Unrecognized pretransplant and donor-derived cryptococcal disease in organ transplant recipients

Hsin Yun Sun, Barbara D. Alexander, Olivier Lortholary, Francoise Dromer, Graeme N. Forrest, G. Marshall Lyon, Jyoti Somani, Krishan L. Gupta, Ramon Del Busto, Timothy L. Pruett, Costi D. Sifri, Ajit P. Limaye, George T. John, Goran B. Klintmalm, Kenneth Pursell, Valentina Stosor, Michele I. Morris, Lorraine A. Dowdy, Patricia Munoz, Andre C. KalilJulia Garcia-Diaz, Susan L. Orloff, Andrew A. House, Sally H. Houston, Dannah Wray, Shirish Huprikar, Leonard B. Johnson, Atul Humar, Raymund R. Razonable, Robert A. Fisher, Shahid Husain, Marilyn M. Wagener, Nina Singh

Research output: Contribution to journalArticlepeer-review

66 Scopus citations


Background. Cryptococcosis occurring ≤30 days after transplantation is an unusual event, and its characteristics are not known. Methods. Patients included 175 solid-organ transplant (SOT) recipients with cryptococcosis in a multicenter cohort. Very early-onset and late-onset cryptococcosis were defined as disease occurring ≤30 days or >30 days after transplantation, respectively. Results. Very early-onset disease developed in 9 (5%) of the 175 patients at a mean of 5.7 days after transplantation. Overall, 55.6% (5 of 9) of the patients with very early-onset disease versus 25.9% (43 of 166) of the patients with late-onset disease were liver transplant recipients (P = .05). Very early cases were more likely to present with disease at unusual locations, including transplanted allograft and surgical fossa/site infections (55.6% vs 7.2%; P < .001). Two very early cases with onset on day 1 after transplantation (in a liver transplant recipient with Cryptococcus isolated from the lung and a heart transplant recipient with fungemia) likely were the result of undetected pretransplant disease. An additional 5 cases involving the allograft or surgical sites were likely the result of donor-acquired infection. Conclusions. A subset of SOT recipients with cryptococcosis present very early after transplantation with disease that appears to occur preferentially in liver transplant recipients and involves unusual sites, such as the transplanted organ or the surgical site. These patients may have unrecognized pretransplant or donor-derived cryptococcosis.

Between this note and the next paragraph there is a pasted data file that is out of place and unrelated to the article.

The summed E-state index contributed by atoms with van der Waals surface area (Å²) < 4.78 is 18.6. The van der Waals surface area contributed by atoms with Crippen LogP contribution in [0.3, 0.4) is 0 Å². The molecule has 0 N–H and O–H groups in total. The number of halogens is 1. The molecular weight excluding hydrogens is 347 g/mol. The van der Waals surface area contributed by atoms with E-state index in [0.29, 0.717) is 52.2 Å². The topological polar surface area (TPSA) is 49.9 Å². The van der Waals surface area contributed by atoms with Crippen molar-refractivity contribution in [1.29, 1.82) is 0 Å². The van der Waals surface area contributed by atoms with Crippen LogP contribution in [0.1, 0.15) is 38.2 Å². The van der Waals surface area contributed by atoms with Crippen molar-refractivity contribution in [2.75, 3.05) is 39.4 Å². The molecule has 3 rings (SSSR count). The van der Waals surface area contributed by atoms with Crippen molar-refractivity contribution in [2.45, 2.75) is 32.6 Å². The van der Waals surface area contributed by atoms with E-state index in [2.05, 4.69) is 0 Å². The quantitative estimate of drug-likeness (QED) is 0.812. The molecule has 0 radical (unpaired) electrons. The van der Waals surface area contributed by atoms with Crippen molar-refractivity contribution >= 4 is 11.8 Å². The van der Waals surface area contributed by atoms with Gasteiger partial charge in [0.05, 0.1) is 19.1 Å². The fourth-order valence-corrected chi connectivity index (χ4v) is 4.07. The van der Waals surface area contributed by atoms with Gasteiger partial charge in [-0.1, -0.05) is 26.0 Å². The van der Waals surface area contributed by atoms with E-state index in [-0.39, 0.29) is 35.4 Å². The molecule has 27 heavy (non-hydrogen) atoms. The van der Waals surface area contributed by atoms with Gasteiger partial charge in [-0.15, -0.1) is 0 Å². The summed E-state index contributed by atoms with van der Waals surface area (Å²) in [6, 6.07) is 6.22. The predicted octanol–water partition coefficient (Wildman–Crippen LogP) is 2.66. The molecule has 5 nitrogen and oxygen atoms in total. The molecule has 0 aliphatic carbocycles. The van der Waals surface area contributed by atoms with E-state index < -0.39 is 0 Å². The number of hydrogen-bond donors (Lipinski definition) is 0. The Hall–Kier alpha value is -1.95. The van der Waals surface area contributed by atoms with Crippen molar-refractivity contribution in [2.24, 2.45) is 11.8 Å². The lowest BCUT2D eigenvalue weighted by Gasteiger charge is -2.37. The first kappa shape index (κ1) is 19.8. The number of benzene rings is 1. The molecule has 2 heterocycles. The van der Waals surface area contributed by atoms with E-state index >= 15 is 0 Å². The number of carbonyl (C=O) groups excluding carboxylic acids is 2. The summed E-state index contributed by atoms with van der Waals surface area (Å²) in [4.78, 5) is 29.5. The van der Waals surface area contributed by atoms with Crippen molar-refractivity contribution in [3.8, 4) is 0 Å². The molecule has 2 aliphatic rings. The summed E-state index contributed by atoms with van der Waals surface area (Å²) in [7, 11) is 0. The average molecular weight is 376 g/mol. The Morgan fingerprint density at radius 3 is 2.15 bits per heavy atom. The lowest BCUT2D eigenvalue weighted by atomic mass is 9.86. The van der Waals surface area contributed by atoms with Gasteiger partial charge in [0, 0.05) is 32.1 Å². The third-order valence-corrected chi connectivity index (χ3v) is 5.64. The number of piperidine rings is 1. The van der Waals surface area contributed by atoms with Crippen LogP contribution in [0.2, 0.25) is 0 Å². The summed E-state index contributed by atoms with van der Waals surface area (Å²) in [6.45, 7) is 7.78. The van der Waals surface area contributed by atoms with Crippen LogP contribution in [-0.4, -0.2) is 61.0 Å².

Original languageEnglish (US)
Pages (from-to)1062-1069
Number of pages8
JournalClinical Infectious Diseases
Issue number9
StatePublished - Nov 1 2010

Bibliographical note

Funding Information:
Potential conflicts of interest. B.D.A. has served on advisory boards for Abbott, Bristol Myers Squibb, bioMérieux, and has received investigator-initiated grants from Astellas and Pfizer. O.L. has served on speaker’s bureaus of Astellas, Gilead Sciences, Merck, Schering-Plough, and Pfizer and as a consultant for Astellas and Gilead Sciences. G.F. has received grant support from Astellas. G.M.L. has served on advisory boards for and received grants from Merck and Astellas and on speaker’s bureaus of Astellas, Schering-Plough, and Wyeth. A.P.L. has served on consultant boards for Pfizer and Merck and has contracted research for Pfizer. M.I.M. has served on advisory boards for Astellas, Pfizer, and Merck; has received grants from Astellas, Basilea, and Pfizer; and has served on speaker’s bureaus of Astellas and Pfizer. P.M. has served on speaker’s bureaus of Merck and Novartis and on an advisory board for Pfizer. S.H.H. has served on speaker’s bureaus of Astellas and Pfizer. L.B.J. has served on a speaker’s bureau of Pfizer. S.H. has received grants from Pfizer, Astellas, and Merck. N.S. has received investigator-initiated grant support from Pfizer. All other authors: no conflicts.


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